During the course of the study, participants will frequently undergo assessments of their glucose tolerance status, insulin production, immunologic status, and overall health and well-being.
Samples will be drawn for storage in the National Institute for Diabetes and Digestive and Kidney Disease (NIDDK) Repository and at TrialNet Laboratory Sites for future analysis related to T1DM.
The study has been designed to provide 80% power to detect a 40% risk reduction in the occurrence of abnormal glucose tolerance using a two-sided test at the 0.05 level after six years of study duration. A total of approximately 206 patients will be allocated in a 1:1 ratio to the two groups.
Abnormal Glucose Tolerance Type 1 Diabetes prevention of type 1 diabetes prevention of abnormal glucose tolerance Diabetes Mellitus Diabetes Mellitus, Type 1 Abatacept CTLA4-Ig (Abatacept) abatacept IV infusion
You can join if…
Open to people ages 6-45
- Participant in TrialNet Natural History/Pathway to Prevention Study and thus, a relative of a proband with T1DM.
- Between the ages of 1-45 years at the time of enrollment in TN01 and age ≥ 6 at time of randomization in this trial.
- Willing to provide Informed Consent or have a parent or legal guardian provide informed consent if the subject is <18 years of age.
- Normal glucose tolerance by OGTT confirmed within 7 weeks (no more than 52 days) of baseline (visit 0). If previous abnormal glucose tolerance, has had two consecutive OGTTs with normal glucose tolerance.
- Fasting plasma glucose < 110 mg/dL (6.1 mmol/L), and
- 2 hour plasma glucose <140 mg/dL (7.8 mmol/L), and
- 30, 60, or 90 minute value on OGTT< 200mg/dL (11.1 mmol/L)
- At least two diabetes-related autoantibodies confirmed to be present on two occasions, not including mIAA. Confirmation of 2 positive autoantibodies must occur within the six months prior to randomization, but the confirmation does not have to involve the same 2 autoantibodies.
- Weight ≥ 20 kg at Baseline Visit.
- If a female participant with reproductive potential, willing to avoid pregnancy and undergo pregnancy testing prior to each infusion.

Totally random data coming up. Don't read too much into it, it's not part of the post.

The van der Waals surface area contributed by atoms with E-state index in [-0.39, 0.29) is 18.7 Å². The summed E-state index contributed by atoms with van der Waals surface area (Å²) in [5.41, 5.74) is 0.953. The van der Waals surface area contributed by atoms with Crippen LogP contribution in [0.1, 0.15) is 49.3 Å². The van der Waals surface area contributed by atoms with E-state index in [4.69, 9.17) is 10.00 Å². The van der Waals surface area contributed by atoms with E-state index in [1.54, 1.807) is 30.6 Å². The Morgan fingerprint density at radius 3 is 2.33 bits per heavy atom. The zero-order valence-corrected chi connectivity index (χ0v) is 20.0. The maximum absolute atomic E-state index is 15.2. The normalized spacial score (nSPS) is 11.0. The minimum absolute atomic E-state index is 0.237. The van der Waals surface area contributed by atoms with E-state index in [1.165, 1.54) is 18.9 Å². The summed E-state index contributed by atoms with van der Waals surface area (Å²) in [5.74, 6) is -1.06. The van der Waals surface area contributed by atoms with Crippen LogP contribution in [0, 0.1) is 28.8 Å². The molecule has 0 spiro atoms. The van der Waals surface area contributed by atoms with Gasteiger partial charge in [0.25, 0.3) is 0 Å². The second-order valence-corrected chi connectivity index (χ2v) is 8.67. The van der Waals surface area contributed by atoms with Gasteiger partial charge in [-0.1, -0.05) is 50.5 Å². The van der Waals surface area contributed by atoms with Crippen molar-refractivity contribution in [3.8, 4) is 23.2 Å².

- At least three months from date of last live immunization.
- Willing to forgo live vaccines while receiving treatment on study and for three months following last study drug administration.
You CAN'T join if...
- Abnormal Glucose Tolerance or Diabetes
- Fasting plasma glucose ≥ 110 mg/dL (6.1 mmol/L), or
- 2 hour plasma glucose ≥ 140 mg/dL (7.8 mmol/L), or
- 30, 60, 90 minute plasma glucose during OGTT ≥ 200 mg/dL (11.1 mmol/L)
- Insulin autoantibodies (mIAA).
- Are immunodeficient or have clinically significant chronic lymphopenia.
- Have an active infection at time of randomization.
- Have a positive PPD test result or history of previously treated TB, or positive interferon-gamma release assay (IGRA) test.
- Be currently pregnant or lactating, or anticipate getting pregnant within 3 months of the last study drug administration.
- Use of medications known to influence glucose tolerance.
- Require use of other immunosuppressive agents.
- Have serologic evidence of current or past HIV, Hepatitis B (positive for Hepatitis B core antibody or surface antigen), or Hepatitis C infection.
- Have serological evidence of current CMV infection.
- Have evidence of active EBV infection.
- Have any complicating medical issues or abnormal clinical laboratory results that interfere with study conduct or cause increased risk. These include pre-existing cardiac disease, COPD, neurological, or blood count abnormalities (such as lymphopenia, leukopenia, or thrombocytopenia).
- University of California - San Francisco
accepting new patients
San Francisco California 94143 United States
- Stanford University Medical Center
accepting new patients
Stanford California 94305-5208 United States
Lead Scientist at UCSF
- Stephen Gitelman, MD
I am involved in a variety of different translational and clinical research projects, most related to diabetes. A number of the on-going studies are attempts to alter the course of autoimmune-mediated type 1 diabetes, often via immunomodulation, in order to preserve endogenous beta cell function. Some of the recent and on-going projects are described below.